According to Fitch Ratings, which recently affirmed Pakistan’s long-term foreign credit rating at ‘B-’ with a stable outlook, the situation in Pakistan after the pandemic may increase the debt-to-GDP ratio to 90pc in FY21. “Foreign holdings (in T-bills/PIBs) have stabilised since then (CVOID-19), and reserves have been restored through multilateral and bilateral disbursements. The central bank’s net forward position has increased somewhat in the past months and net reserves remain negative, even though they have narrowed,” it said. Pakistan’s current account deficit narrowed to 1.1pc of GDP in FY20, from a peak of 6.1pc in FY18, due mainly to import compression and lower oil prices. Fitch forecast a slight widening of the current account deficit to 1.7pc in FY21 due to a modest recovery in imports and declining remittances. External financing requirements have declined, in line with the narrowing of the current account deficit. However, the government’s external debt repayments remain high at about $10.3 billion (about 80pc of current gross liquid reserves) in FY21 and $8.9 billion in FY22, it noted.
The Standard & Poor’s (S&P) rating agency said the pandemic had exacerbated Pakistan’s economic downturn but forecast the real GDP to recover to 1.3pc during the current fiscal year. “We expect the sovereign’s credit metrics to remain under pressure for the next two to three years,” it observed. It said it could lower its ratings if Pakistan’s fiscal, economic, or external indicators deteriorate further, such that the government’s external debt repayments come under pressure. Indications of this would include external or fiscal imbalances higher than expected. Conversely, it may raise ratings on Pakistan if the economy materially outperforms expectations, strengthening the country’s fiscal and external positions more quickly than forecast.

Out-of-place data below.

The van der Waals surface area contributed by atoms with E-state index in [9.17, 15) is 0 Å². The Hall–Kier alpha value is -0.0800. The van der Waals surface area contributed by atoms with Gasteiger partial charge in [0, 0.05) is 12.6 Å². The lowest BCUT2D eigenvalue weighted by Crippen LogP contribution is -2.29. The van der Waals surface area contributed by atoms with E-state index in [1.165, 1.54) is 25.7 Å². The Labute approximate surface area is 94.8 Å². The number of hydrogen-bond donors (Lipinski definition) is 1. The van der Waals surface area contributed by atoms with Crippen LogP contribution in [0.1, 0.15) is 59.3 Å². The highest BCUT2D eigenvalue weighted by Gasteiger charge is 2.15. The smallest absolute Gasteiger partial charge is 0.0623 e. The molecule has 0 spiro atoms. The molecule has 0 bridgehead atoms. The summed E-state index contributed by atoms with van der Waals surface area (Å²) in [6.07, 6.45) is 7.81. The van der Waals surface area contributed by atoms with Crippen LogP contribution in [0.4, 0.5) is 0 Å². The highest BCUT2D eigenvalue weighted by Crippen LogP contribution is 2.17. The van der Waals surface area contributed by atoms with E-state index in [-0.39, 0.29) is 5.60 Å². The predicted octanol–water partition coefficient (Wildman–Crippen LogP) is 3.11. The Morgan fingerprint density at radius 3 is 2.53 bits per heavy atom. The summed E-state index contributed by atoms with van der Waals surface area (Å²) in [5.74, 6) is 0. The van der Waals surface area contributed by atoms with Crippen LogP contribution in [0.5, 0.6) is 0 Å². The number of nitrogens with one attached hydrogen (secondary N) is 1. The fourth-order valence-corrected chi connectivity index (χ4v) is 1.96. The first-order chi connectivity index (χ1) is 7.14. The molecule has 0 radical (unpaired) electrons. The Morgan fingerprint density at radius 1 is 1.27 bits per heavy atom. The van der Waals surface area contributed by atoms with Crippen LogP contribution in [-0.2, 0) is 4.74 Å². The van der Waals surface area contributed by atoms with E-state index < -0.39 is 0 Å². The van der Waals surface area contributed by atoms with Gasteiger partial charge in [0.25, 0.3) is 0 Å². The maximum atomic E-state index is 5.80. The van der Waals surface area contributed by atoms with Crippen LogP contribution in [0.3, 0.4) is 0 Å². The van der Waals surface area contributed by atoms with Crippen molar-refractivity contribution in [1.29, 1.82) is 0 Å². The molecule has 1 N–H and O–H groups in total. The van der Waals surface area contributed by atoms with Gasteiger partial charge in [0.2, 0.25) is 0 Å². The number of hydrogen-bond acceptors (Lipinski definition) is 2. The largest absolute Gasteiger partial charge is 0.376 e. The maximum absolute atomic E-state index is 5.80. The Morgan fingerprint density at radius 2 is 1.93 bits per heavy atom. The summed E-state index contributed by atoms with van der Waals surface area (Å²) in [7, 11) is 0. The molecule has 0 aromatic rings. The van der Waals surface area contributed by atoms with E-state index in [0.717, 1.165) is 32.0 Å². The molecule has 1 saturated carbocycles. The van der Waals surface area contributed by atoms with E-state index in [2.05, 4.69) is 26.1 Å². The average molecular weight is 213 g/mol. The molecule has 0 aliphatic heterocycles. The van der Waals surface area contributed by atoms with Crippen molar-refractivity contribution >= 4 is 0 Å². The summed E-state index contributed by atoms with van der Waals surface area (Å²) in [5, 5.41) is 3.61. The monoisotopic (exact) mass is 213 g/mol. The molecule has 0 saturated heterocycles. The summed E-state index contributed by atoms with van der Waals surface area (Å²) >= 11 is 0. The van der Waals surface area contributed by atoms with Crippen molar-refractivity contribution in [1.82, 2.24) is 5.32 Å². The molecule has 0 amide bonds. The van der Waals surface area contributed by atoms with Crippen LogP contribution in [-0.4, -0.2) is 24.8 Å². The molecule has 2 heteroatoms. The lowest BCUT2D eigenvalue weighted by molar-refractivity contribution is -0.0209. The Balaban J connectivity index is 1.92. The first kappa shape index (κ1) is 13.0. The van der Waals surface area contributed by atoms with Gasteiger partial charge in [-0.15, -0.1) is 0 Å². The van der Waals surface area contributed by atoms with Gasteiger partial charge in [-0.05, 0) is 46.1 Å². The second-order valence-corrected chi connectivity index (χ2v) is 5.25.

Earlier, Moody’s Investors Service reaffirmed Pakistan’s stable outlook, meaning it is capable of paying back its foreign debt, after placing the country under review for downgrade amid the coronavirus pandemic in May this year. “The government’s commitment to its current International Monetary Fund (IMF) Extended Fund Facility (EFF) continues to unlock a large financial envelope that Moody’s expects will cover its external financing needs over the next 12-18 months, and provides an anchor for ongoing fiscal reforms,” the agency said.
Contrary to the ground reality, the government claims public debt management indicators have improved significantly during its second year. It accepts it has received record loans but says it repaid $9.5b last year, which has never happened in the past. However, it is a fact that the government is receiving loans to repay loans. It will have to break the vicious cycle by increasing exports and generating more revenue.